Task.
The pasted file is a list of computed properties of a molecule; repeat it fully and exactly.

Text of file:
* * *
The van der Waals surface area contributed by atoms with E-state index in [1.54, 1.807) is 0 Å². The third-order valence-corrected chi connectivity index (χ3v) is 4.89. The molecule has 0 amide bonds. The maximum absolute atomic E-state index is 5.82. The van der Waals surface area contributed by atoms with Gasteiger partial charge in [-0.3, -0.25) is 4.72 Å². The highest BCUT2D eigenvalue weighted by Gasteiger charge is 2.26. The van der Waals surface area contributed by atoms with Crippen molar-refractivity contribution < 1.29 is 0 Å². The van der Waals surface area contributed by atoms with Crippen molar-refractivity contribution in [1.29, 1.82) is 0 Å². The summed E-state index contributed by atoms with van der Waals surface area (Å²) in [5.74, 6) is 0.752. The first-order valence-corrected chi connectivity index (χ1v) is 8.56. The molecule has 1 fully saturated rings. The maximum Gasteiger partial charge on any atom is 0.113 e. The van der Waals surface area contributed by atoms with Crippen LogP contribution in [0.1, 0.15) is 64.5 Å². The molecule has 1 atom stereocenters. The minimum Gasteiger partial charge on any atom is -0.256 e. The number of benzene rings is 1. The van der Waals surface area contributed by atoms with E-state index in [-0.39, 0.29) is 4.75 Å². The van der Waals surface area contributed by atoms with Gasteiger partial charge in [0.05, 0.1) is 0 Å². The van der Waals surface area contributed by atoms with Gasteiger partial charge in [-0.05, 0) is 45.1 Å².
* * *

The van der Waals surface area contributed by atoms with E-state index in [1.54, 1.807) is 0 Å². The third-order valence-corrected chi connectivity index (χ3v) is 4.89. The molecule has 0 amide bonds. The maximum absolute atomic E-state index is 5.82. The van der Waals surface area contributed by atoms with Gasteiger partial charge in [-0.3, -0.25) is 4.72 Å². The highest BCUT2D eigenvalue weighted by Gasteiger charge is 2.26. The van der Waals surface area contributed by atoms with Crippen molar-refractivity contribution < 1.29 is 0 Å². The van der Waals surface area contributed by atoms with Crippen molar-refractivity contribution in [1.29, 1.82) is 0 Å². The summed E-state index contributed by atoms with van der Waals surface area (Å²) in [5.74, 6) is 0.752. The first-order valence-corrected chi connectivity index (χ1v) is 8.56. The molecule has 1 fully saturated rings. The maximum Gasteiger partial charge on any atom is 0.113 e. The van der Waals surface area contributed by atoms with Crippen LogP contribution in [0.1, 0.15) is 64.5 Å². The molecule has 1 atom stereocenters. The minimum Gasteiger partial charge on any atom is -0.256 e. The number of benzene rings is 1. The van der Waals surface area contributed by atoms with E-state index in [-0.39, 0.29) is 4.75 Å². The van der Waals surface area contributed by atoms with Gasteiger partial charge in [0.05, 0.1) is 0 Å². The van der Waals surface area contributed by atoms with Gasteiger partial charge in [-0.05, 0) is 45.1 Å².